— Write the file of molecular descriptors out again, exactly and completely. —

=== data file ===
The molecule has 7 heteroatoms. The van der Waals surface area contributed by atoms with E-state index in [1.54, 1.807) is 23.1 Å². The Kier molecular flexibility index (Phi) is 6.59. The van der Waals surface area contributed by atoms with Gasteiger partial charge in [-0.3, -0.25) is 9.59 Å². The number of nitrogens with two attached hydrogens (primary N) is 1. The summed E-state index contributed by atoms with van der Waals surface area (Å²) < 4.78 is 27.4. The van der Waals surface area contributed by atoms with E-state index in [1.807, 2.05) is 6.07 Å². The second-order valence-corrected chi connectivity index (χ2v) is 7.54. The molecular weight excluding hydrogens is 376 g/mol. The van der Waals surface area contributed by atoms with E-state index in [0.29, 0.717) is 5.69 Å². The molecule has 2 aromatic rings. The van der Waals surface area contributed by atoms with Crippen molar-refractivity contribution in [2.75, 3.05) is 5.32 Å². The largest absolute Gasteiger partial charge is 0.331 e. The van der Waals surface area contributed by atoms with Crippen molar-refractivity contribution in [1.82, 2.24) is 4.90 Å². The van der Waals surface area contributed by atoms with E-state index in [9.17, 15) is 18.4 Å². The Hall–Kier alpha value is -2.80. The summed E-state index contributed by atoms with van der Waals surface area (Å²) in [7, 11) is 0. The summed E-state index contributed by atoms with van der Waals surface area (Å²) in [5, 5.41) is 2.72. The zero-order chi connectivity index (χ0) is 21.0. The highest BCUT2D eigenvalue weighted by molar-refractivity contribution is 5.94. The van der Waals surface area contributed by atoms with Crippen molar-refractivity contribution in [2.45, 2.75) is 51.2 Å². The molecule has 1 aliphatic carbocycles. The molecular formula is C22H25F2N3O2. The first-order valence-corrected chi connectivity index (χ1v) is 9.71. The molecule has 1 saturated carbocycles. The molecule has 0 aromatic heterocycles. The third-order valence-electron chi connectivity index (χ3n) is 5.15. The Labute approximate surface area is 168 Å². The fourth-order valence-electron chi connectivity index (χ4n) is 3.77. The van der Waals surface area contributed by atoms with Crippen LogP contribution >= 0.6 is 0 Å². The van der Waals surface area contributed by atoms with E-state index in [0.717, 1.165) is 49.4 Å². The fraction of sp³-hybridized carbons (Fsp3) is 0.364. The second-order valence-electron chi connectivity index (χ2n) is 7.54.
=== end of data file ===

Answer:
The molecule has 7 heteroatoms. The van der Waals surface area contributed by atoms with E-state index in [1.54, 1.807) is 23.1 Å². The Kier molecular flexibility index (Phi) is 6.59. The van der Waals surface area contributed by atoms with Gasteiger partial charge in [-0.3, -0.25) is 9.59 Å². The number of nitrogens with two attached hydrogens (primary N) is 1. The summed E-state index contributed by atoms with van der Waals surface area (Å²) < 4.78 is 27.4. The van der Waals surface area contributed by atoms with E-state index in [1.807, 2.05) is 6.07 Å². The second-order valence-corrected chi connectivity index (χ2v) is 7.54. The molecular weight excluding hydrogens is 376 g/mol. The van der Waals surface area contributed by atoms with E-state index in [0.29, 0.717) is 5.69 Å². The molecule has 2 aromatic rings. The van der Waals surface area contributed by atoms with Crippen molar-refractivity contribution in [2.75, 3.05) is 5.32 Å². The largest absolute Gasteiger partial charge is 0.331 e. The van der Waals surface area contributed by atoms with Crippen molar-refractivity contribution in [1.82, 2.24) is 4.90 Å². The van der Waals surface area contributed by atoms with E-state index in [9.17, 15) is 18.4 Å². The Hall–Kier alpha value is -2.80. The summed E-state index contributed by atoms with van der Waals surface area (Å²) in [7, 11) is 0. The summed E-state index contributed by atoms with van der Waals surface area (Å²) in [5, 5.41) is 2.72. The zero-order chi connectivity index (χ0) is 21.0. The highest BCUT2D eigenvalue weighted by molar-refractivity contribution is 5.94. The van der Waals surface area contributed by atoms with Crippen molar-refractivity contribution in [2.45, 2.75) is 51.2 Å². The molecule has 1 aliphatic carbocycles. The molecular formula is C22H25F2N3O2. The first-order valence-corrected chi connectivity index (χ1v) is 9.71. The molecule has 1 saturated carbocycles. The molecule has 0 aromatic heterocycles. The third-order valence-electron chi connectivity index (χ3n) is 5.15. The Labute approximate surface area is 168 Å². The fourth-order valence-electron chi connectivity index (χ4n) is 3.77. The van der Waals surface area contributed by atoms with Crippen LogP contribution >= 0.6 is 0 Å². The van der Waals surface area contributed by atoms with E-state index in [0.717, 1.165) is 49.4 Å². The fraction of sp³-hybridized carbons (Fsp3) is 0.364. The second-order valence-electron chi connectivity index (χ2n) is 7.54.